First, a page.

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Ontario Premier Dalton McGuinty speaks to the media during a pre-budget press conference on Feb. 21, 2012.Peter Power/ The Globe and Mail

The Ontario government is threatening to take over school boards if they don't meet tight deadlines and budget requirements in their negotiations with teacher unions.

In a memo obtained by The Globe and Mail, assistant deputy minister of education Gabriel Sékaly directs the boards to reach a deal with the unions before the start of the 2012-2013 school year and requires them to work within a contract framework established by the Ministry of Education and the Ontario English Catholic Teachers Association.

The memo suggests that school boards could be facing a provincial takeover if they do not sign teacher contracts within the next six weeks, consequences a government spokesman would neither confirm nor deny.

"We're committed to reaching agreements that meet our fiscal objectives and ensuring that school starts the day after Labour Day," spokesman Grahame Rivers said in an e-mail. The memo puts school boards in a tough spot in demanding that they get teachers to sign on to an agreement that all but one union has refused.

According to the memo, failing to meet these terms "would raise concerns about a board's ability to meet its financial obligations, at which point, the Minister could decide to exercise her powers" which include provincial supervision.

The relationship between the Dalton McGuinty government and educators was once warm enough that the Premier managed to bring all the school boards and the unions to one bargaining table to streamline negotiations and settle major items such as teacher salaries.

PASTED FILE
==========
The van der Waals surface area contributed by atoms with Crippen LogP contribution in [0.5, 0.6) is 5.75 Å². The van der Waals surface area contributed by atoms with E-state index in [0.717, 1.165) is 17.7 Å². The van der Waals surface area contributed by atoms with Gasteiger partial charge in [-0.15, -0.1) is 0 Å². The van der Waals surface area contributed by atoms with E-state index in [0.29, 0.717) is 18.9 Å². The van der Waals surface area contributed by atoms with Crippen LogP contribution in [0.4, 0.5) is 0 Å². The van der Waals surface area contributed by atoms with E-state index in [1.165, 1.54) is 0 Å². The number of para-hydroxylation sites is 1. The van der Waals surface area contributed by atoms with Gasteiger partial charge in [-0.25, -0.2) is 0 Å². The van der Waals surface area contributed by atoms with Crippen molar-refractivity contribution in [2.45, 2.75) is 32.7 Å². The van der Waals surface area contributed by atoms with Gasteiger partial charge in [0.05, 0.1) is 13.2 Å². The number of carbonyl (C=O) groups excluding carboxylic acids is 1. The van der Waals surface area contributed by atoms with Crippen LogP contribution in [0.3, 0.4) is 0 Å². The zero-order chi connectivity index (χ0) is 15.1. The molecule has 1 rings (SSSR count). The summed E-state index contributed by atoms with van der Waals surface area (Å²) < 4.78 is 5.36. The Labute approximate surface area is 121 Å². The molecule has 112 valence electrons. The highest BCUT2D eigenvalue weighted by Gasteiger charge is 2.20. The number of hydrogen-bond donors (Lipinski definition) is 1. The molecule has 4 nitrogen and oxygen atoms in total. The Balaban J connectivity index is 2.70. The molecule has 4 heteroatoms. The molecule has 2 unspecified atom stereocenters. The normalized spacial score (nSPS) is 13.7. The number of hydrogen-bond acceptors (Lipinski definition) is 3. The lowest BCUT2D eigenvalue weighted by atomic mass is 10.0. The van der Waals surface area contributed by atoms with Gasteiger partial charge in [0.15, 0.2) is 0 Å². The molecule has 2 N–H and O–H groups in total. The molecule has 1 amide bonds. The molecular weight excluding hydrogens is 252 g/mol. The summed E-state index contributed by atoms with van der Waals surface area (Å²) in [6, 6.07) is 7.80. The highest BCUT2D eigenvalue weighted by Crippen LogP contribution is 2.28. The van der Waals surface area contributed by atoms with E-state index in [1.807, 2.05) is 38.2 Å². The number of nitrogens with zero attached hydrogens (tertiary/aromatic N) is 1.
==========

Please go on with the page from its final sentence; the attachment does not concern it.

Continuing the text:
But in the face of a $15-billion deficit, that relationship has cooled, and school boards have raised concerns that their powers are being eroded.

Reached late Tuesday, both the public and the Catholic school board associations said they had seen the memo but weren't prepared to comment. Union representatives also declined or did not return requests for comment.

Though teachers are employed by the school boards, funding for the salaries comes from the Ministry of Education. The latest negotiations have seen the ministry assert its power partly by circumventing the school boards.

The ministry reached a deal with the OECTA by taking the unprecedented step of cutting Catholic school boards out of the agreement.

The deal gave teachers in the 45,000-member union a two-year pay freeze, three unpaid professional development days, fewer sick days, as well as blocking them from banking unused ones.

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